The agency launched the investigation into the Interstate 93 (search) tunnels after water broke though a faulty wall panel in September, backing up traffic for miles and setting off a new round of criticism of the much-maligned, multibillion-dollar project. Studies also revealed hundreds of smaller leaks.
The report said the most serious breach "appears to be isolated to a discrete section of the tunnel and primarily the result of poor quality control during construction." But the Big Dig itself "is structurally sound and remains safe for traffic," it said.
The report also urges the Turnpike Authority to work quickly to complete an inspection of the tunnel walls and create an inspection program to detect any future leaks.
Representatives of the agency met this morning with officials from the state Highway Department and the Massachusetts Turnpike Authority (search) to brief them on the findings, which were later posted on the agency's Web site.
The report also looked at drips near the ceiling joints in the tunnel. Those leaks are of a lesser magnitude than the problems with the tunnel walls but are still unacceptable, according to the report, which praised what it said was the project's "methodical approach" to sealing all ceiling leaks by the end of September 2005.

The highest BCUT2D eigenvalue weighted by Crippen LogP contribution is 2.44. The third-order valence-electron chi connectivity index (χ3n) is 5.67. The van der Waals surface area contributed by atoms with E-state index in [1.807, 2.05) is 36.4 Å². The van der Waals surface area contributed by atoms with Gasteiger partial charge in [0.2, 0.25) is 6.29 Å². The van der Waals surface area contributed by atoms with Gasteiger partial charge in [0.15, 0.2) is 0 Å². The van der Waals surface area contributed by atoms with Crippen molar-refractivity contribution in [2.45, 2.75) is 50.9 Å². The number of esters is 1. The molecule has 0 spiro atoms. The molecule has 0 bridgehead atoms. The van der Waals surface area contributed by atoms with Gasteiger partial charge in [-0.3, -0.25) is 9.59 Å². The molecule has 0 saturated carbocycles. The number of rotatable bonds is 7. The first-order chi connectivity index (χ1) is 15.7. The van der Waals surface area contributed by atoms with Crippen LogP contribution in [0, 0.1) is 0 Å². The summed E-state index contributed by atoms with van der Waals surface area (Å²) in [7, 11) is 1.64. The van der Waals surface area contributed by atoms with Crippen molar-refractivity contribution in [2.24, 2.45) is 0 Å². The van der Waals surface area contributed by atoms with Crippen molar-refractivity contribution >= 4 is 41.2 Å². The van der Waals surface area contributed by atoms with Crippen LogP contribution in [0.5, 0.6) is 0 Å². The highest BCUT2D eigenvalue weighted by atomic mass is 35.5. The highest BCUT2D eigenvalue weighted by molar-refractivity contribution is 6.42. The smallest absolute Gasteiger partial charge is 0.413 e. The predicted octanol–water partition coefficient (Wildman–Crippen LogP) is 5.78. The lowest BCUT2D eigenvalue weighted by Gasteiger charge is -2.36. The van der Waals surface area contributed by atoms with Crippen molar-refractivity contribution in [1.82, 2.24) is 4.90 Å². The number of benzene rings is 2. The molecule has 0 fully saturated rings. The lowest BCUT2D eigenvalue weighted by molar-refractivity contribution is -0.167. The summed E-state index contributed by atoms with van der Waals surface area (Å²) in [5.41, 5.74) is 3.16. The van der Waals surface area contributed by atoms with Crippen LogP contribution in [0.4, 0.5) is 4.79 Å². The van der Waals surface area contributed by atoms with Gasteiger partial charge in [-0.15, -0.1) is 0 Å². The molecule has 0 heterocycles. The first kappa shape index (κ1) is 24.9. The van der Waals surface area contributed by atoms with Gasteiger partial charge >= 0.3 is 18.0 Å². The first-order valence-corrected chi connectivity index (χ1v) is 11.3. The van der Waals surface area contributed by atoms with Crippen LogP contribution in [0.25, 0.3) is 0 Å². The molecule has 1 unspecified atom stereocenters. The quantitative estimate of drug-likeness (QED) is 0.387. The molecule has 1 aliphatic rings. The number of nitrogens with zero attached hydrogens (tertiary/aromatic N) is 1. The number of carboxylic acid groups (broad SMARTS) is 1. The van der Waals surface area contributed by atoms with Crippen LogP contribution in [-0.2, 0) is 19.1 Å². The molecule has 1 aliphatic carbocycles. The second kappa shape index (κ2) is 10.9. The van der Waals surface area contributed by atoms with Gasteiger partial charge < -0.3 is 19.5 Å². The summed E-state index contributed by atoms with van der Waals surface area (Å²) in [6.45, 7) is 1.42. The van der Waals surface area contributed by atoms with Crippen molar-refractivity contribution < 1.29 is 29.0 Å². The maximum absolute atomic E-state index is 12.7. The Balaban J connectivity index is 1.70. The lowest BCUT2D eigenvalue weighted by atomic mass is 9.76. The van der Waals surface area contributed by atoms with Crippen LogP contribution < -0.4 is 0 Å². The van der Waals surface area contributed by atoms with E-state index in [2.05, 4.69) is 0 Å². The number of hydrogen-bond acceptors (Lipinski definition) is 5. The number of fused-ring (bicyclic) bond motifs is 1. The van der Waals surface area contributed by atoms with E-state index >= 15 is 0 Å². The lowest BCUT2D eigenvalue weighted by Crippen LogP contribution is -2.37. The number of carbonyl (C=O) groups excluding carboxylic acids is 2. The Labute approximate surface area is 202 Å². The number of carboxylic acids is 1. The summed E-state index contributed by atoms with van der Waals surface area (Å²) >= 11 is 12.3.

The report also looked at different permanent repair proposals for the wall panel where the September breach occurred. Those proposals include cutting away and replacing the damaged concrete sections of the wall or injecting grout into the damaged sections and welding steel panels over them.
The report said it was "confident that any of the proposals would provide an adequate repair" provided that it is structurally sound, is a durable and effective barrier against moisture and will be relatively maintenance free.
The $14.6 billion Big Dig, formally known as the Central Artery/Third Harbor Tunnel project, is the most expensive highway project in U.S. history. Its cost was estimated at $2.6 billion when Congress first approved funding for it in the mid-1980s, and the project will not be finished until later this year, seven years behind schedule.